Suggested New Year's resolution:Restaurants, take care of all your patrons

BY January 3, 2012

Editor’s Note: All this week, the editors of Gulfshore Life will be offering up some New Year’s resolutions we’d like to see adopted around the region. If you’ve got your own ideas, visit us on Facebook at and share.

My wife and I love exploring new places through the restaurant scene. Many of our favorite memories of travelling together are of interesting dishes at wonderful restaurants, of farmers markets and brewery tours.

Because of some vacation time limitations this year, we didn’t get to go anywhere in 2011. So for our anniversary week last month, we took a few days off and lived like tourists in Naples. We planned on seeing a show (though that was scratched by a migraine) and most importantly, eating out at some of the best restaurants in town. Some were old favorites, others places we’d never tried.

We had some memorable dishes, some wonderful conversations and got in some quality people watching. But the thing that stood out the brightest from our gastronomical tour of Naples was unfortunately the poor service restaurants give younger diners.

Without fail, we were among the youngest couples out at each place, as season’s influx of well-heeled retirees was in full swing. What we noticed bordered on disdain for our kind. I’m certain that over the course of the season, restaurateurs find it expedient to take care of their more mature customers as they are more likely order bottles of wine or be repeat customers.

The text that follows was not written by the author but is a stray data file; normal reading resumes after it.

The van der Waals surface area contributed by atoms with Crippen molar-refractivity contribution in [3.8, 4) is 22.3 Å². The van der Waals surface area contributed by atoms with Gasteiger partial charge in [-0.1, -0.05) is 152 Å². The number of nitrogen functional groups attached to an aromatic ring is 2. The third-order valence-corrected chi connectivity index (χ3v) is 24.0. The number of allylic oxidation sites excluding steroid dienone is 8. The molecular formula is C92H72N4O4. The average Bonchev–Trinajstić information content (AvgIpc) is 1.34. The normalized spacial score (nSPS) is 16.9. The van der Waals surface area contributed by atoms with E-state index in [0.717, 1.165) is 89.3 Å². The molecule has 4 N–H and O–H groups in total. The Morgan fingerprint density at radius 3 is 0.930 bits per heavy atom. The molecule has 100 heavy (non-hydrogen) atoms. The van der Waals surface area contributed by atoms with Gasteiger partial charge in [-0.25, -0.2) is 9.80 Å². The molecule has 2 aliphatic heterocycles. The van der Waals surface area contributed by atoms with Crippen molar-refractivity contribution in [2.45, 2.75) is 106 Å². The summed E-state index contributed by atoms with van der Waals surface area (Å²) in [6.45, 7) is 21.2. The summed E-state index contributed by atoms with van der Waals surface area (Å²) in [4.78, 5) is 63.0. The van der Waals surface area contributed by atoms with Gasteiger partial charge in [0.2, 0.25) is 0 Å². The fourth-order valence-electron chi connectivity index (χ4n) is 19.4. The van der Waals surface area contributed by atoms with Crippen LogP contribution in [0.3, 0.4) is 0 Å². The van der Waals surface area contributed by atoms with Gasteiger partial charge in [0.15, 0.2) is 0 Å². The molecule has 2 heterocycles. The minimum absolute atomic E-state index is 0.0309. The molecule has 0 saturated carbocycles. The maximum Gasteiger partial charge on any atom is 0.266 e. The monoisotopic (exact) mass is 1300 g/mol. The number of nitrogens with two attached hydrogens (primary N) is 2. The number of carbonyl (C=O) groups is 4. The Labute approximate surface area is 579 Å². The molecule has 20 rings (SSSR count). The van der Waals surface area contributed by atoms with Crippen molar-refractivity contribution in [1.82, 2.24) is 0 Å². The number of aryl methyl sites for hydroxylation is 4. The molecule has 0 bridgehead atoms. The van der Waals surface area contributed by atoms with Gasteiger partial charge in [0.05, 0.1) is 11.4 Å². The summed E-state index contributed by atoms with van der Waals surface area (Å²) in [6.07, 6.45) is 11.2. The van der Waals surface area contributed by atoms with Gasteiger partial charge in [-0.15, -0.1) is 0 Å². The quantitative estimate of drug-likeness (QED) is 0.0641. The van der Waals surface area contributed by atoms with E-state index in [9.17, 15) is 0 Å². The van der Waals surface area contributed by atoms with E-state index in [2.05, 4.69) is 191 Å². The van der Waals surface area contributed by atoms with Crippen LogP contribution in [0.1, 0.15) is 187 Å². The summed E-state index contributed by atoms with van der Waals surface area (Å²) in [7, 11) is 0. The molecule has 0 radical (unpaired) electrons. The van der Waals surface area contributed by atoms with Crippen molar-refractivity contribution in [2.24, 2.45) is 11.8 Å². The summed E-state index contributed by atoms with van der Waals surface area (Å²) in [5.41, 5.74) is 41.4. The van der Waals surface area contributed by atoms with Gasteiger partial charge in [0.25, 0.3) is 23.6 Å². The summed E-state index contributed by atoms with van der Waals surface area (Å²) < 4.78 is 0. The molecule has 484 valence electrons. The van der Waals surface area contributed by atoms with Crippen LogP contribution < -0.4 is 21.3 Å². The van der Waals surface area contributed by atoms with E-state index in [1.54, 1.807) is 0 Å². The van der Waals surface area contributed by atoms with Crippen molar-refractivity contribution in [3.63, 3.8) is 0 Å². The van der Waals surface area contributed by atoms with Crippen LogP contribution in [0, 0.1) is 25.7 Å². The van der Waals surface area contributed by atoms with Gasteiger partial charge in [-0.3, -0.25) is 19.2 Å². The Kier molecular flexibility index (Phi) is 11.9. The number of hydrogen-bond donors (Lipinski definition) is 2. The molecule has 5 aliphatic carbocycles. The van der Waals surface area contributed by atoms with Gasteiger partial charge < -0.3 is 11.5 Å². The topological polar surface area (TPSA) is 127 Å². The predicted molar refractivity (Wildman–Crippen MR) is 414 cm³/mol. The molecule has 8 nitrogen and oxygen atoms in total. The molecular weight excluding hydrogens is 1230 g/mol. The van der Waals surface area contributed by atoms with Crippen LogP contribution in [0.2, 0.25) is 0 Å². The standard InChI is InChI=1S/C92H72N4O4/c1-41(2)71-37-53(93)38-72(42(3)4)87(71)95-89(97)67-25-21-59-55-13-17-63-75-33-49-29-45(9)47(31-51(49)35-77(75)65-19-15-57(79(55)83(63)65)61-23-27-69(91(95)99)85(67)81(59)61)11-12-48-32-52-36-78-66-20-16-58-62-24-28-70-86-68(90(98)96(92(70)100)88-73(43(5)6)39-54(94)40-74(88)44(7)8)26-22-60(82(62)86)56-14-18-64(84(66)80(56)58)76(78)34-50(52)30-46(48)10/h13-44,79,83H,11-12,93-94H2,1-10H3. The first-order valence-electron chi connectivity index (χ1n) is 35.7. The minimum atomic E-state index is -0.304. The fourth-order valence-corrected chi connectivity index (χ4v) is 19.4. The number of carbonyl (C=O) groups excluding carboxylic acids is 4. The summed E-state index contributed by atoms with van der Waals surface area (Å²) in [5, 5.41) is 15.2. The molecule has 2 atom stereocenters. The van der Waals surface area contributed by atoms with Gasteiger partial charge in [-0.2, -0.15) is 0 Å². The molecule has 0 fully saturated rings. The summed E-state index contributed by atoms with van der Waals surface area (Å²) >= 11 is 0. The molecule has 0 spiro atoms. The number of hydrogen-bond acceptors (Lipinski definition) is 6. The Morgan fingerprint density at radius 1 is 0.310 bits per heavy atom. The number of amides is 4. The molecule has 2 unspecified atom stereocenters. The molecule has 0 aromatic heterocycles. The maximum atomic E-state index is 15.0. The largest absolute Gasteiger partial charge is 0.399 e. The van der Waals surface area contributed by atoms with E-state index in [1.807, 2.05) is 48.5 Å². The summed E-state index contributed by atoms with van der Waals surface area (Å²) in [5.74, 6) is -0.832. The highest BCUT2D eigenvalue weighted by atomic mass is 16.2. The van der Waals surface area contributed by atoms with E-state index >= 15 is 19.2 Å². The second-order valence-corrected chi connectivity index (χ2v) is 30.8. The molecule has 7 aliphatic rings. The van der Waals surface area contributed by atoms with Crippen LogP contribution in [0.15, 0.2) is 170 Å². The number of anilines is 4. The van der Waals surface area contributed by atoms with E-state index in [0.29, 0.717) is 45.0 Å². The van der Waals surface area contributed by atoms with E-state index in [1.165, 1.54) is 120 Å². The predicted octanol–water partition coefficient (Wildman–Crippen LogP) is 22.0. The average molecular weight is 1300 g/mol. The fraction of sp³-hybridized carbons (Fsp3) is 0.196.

But since we were spending our vacation budget locally, my wife and I were doing the same. There was no reason to think of us as any lesser patron. Yet at restaurant after restaurant, with the exception being a place we frequent, our servers stopped by to check on us less, refilled water glasses more slowly and in general took less interest in us than they did the tables next to us.

Perhaps the biggest insult was when the hostess at a popular downtown restaurant known for its fantastic patio told us that the outside seating we’d requested in our two-week old reservation wasn’t available because it was first-come, first-serve seating. But when we pointed out that several tables were open, she said “those are being reserved for larger parties.”

We weren’t asking to monopolize an eight-top, just a four-top. We almost left. Thankfully, a conscientious server pointed out that a table had just opened up in his section.

He got a very generous tip.

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